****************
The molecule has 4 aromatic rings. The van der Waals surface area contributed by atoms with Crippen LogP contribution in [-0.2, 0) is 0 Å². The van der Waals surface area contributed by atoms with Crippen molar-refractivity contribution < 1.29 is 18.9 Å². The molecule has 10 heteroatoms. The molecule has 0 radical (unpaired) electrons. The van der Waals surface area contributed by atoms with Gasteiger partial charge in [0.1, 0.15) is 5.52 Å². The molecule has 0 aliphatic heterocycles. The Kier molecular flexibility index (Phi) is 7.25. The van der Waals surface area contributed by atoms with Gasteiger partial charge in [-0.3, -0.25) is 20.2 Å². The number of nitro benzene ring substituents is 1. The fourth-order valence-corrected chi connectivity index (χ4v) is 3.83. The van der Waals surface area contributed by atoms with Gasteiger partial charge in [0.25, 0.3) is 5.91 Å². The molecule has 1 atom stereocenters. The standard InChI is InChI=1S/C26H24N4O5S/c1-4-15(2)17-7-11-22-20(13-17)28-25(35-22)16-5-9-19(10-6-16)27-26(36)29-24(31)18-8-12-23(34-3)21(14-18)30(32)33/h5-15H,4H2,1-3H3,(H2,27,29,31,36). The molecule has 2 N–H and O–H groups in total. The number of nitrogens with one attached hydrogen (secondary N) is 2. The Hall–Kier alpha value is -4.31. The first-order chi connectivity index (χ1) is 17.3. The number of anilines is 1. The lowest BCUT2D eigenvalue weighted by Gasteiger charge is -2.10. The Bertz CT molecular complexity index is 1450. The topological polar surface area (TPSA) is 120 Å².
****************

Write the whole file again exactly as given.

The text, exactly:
The molecule has 4 aromatic rings. The van der Waals surface area contributed by atoms with Crippen LogP contribution in [-0.2, 0) is 0 Å². The van der Waals surface area contributed by atoms with Crippen molar-refractivity contribution < 1.29 is 18.9 Å². The molecule has 10 heteroatoms. The molecule has 0 radical (unpaired) electrons. The van der Waals surface area contributed by atoms with Gasteiger partial charge in [0.1, 0.15) is 5.52 Å². The molecule has 0 aliphatic heterocycles. The Kier molecular flexibility index (Phi) is 7.25. The van der Waals surface area contributed by atoms with Gasteiger partial charge in [-0.3, -0.25) is 20.2 Å². The number of nitro benzene ring substituents is 1. The fourth-order valence-corrected chi connectivity index (χ4v) is 3.83. The van der Waals surface area contributed by atoms with Gasteiger partial charge in [0.25, 0.3) is 5.91 Å². The molecule has 1 atom stereocenters. The standard InChI is InChI=1S/C26H24N4O5S/c1-4-15(2)17-7-11-22-20(13-17)28-25(35-22)16-5-9-19(10-6-16)27-26(36)29-24(31)18-8-12-23(34-3)21(14-18)30(32)33/h5-15H,4H2,1-3H3,(H2,27,29,31,36). The molecule has 2 N–H and O–H groups in total. The number of nitrogens with one attached hydrogen (secondary N) is 2. The Hall–Kier alpha value is -4.31. The first-order chi connectivity index (χ1) is 17.3. The number of anilines is 1. The lowest BCUT2D eigenvalue weighted by Gasteiger charge is -2.10. The Bertz CT molecular complexity index is 1450. The topological polar surface area (TPSA) is 120 Å².